Are Strike 3 Holdings Lawsuits Legal?
Everyone says that Strike 3 lawsuits are nothing more than a settlement extortion scheme, but are they legal? Apparently yes, but maybe if they file these lawsuits without intending to actually fight each lawsuit, then this might not be legal.
The company uses its own version of the “settlement mill” model, where it mass produces lawsuits against individuals for allegedly downloading copyrighted material. The company then offers out-of-court settlements to defendants, and if they refuse to pay up, they risk defending against an expensive court battle with an “uneven playing field.”
Strike 3 Holdings has been known to have the ISPs send out hundreds of subpoenas across the US to have them release customer information so that it can pursue its victims with its lawsuits. To find defendants with “deep pockets,” (as we saw in June, 2023 with the Ohio lawsuits), they seem to use geolocation technology to identify what IP addresses belong to which neighborhood so they can target their defendants. At least one district court did not like this practice calling it too imprecise.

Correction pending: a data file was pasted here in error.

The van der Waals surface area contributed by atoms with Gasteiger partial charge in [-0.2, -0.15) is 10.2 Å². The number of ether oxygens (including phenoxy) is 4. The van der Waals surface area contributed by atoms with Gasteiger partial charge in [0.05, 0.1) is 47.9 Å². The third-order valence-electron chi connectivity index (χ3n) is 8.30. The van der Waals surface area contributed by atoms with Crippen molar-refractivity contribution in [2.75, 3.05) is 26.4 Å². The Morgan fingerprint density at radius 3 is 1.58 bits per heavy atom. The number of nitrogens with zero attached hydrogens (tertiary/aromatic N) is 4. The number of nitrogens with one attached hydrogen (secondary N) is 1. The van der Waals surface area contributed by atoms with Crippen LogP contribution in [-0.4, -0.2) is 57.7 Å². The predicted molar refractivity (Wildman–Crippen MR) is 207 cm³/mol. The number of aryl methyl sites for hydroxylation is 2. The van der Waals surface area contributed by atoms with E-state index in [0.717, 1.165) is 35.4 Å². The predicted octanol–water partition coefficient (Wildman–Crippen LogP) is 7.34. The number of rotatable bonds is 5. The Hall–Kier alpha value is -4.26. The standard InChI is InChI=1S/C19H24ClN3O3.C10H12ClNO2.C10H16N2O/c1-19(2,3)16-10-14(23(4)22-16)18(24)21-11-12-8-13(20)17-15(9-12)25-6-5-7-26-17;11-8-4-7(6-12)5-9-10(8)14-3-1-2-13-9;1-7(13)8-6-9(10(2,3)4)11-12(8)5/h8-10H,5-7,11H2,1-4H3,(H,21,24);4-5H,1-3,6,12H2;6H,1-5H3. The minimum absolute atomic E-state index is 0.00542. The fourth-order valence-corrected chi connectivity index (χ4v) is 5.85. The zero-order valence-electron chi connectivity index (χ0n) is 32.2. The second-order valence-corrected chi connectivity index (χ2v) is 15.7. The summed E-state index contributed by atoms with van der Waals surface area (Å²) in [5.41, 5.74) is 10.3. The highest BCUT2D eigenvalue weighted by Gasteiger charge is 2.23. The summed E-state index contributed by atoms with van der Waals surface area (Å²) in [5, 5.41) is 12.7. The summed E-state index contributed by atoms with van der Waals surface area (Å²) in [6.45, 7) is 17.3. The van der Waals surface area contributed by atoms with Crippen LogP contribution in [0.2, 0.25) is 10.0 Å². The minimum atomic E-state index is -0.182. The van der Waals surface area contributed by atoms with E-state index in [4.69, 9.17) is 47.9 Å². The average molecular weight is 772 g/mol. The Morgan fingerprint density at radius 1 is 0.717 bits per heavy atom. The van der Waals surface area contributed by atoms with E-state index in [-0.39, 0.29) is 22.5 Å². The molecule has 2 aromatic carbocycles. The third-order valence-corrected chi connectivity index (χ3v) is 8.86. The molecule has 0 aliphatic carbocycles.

The predatory practice itself of filing copyright infringement lawsuits without intending to take each case to trial is what made me think that this whole thing was a settlement extortion scheme.
Why it is a Settlement Extortion Scheme when you are asked to Settle with Strike 3 Holdings LLC.
Strike 3 Holdings LLC is one of the biggest “copyright trolling” companies out there. It is a settlement mill that uses copyright infringement lawsuits to extort alleged infringers into settling for thousands of dollars or more, even though they may not have done anything wrong.